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ABSTRACT: We examined the prevalence of depressive symptoms over time in a sample of community-residing older adults at baseline, 2 months, 6 months, and 14 months. The nonprobability sample (N = 222) was 90% female, 87% Caucasian, 15% Hispanic, and 12% African American with an average age of 75 years. If depressive symptoms had been measured at only one time, 19% of the sample would have scored above the cutoff versus 39% scoring above the cutoff when measured at all 4 periods. The findings provide evidence that depressive symptoms in older adults are variable and fluctuate over time. The significance of this research was the longitudinal evaluation of depressive symptoms in community-residing elders.Archives of psychiatric nursing 04/2012; 26(2):e13-21. DOI:10.1016/j.apnu.2011.12.004 · 1.03 Impact Factor
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ABSTRACT: This article reviews an aspect of daily clinical practice which is of critical importance in virtually every clinical consultation, but which is seldom formally considered. Non-clinical influences on clinical decision-making profoundly affect medical decisions. These influences include patient-related factors such as socioeconomic status, quality of life and patient's expectations and wishes, physician-related factors such as personal characteristics and interaction with their professional community, and features of clinical practice such as private versus public practice as well as local management policies. This review brings together the different strands of knowledge concerning non-clinical influences on clinical decision-making. This aspect of decision-making may be the biggest obstacle to the reality of practising evidence-based medicine. It needs to be understood in order to develop clinical strategies that will facilitate the practice of evidence-based medicine.Journal of the Royal Society of Medicine 05/2010; 103(5):178-87. DOI:10.1258/jrsm.2010.100104 · 2.02 Impact Factor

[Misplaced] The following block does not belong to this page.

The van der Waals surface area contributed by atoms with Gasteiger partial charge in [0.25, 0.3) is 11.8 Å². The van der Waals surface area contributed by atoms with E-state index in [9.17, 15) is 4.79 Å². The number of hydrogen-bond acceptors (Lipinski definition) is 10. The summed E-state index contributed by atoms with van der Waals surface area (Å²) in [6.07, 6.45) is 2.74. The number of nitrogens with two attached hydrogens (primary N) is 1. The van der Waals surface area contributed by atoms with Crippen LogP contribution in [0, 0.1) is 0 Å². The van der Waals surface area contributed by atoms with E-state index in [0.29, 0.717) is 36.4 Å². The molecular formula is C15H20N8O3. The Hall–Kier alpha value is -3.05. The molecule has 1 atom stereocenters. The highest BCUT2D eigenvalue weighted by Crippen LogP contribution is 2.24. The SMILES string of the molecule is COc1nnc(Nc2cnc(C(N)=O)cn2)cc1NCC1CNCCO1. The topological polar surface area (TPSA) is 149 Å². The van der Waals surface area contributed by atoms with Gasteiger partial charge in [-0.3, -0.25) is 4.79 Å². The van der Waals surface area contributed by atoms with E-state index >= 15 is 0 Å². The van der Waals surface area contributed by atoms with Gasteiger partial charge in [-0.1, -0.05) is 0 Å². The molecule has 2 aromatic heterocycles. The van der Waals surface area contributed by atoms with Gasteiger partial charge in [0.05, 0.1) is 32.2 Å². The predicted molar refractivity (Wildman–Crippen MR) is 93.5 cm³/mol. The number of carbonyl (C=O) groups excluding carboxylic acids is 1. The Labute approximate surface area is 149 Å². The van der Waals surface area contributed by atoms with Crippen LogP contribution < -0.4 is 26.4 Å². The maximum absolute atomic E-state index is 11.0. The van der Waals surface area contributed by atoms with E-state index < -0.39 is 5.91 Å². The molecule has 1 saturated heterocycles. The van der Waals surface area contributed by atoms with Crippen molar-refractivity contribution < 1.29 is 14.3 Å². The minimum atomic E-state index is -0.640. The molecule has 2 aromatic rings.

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ABSTRACT: In developed countries, primary care physicians manage most patients with depression. Relatively few studies allow a comprehensive assessment of the decisions these doctors make in these cases and the factors associated with these decisions. We studied how general practitioners (GPs) manage the acute phase of a new episode of non-comorbid major depression (MD) and the factors associated with their decisions. In this cross-sectional telephone survey, professional investigators interviewed an existing panel of randomly selected GPs (1249/1431, response rate: 87.3%). We used case-vignettes about new MD episodes in 8 versions differing by patient gender and socioeconomic status (blue/white collar) and disease intensity (mild/severe). GPs were randomized to receive one of these 8 versions. Overall, 82.6% chose pharmacotherapy; among them GPs chose either an antidepressant (79.8%) or an anxiolytic/hypnotic alone (18.5%). They rarely recommended referral for psychotherapy alone, regardless of severity, but 38.2% chose it in combination with pharmacotherapy. Antidepressant prescription was associated with severity of depression (OR = 1.74; 95%CI = 1.33-2.27), patient gender (female, OR = 0.75; 95%CI = 0.58-0.98), GP personal characteristics (e.g. history of antidepressant treatment: OR = 2.31; 95%CI = 1.41-3.81) and GP belief that antidepressants are overprescribed in France (OR = 0.63; 95%CI = 0.48-0.82). The combination of antidepressants and psychotherapy was associated with severity of depression (OR = 1.82; 95%CI = 1.31-2.52), patient's white-collar status (OR = 1.58; 95%CI = 1.14-2.18), and GPs' dissatisfaction with cooperation with mental health specialists (OR = 0.63; 95%CI = 0.45-0.89). These choices were not associated with either GPs' professional characteristics or psychiatrist density in the GP's practice areas. GPs' choices for treating severe MD complied with clinical guidelines better than those for mild MD; GPs rarely recommended psychotherapy alone but rather as a complement to pharmacotherapy. Their decisions were mainly influenced by personal life experience and attitudes regarding treatment more than by professional characteristics. These results call into question the methods and content of continuing medical education in France about MD management.PLoS ONE 12/2012; 7(12):e52429. DOI:10.1371/journal.pone.0052429 · 3.53 Impact Factor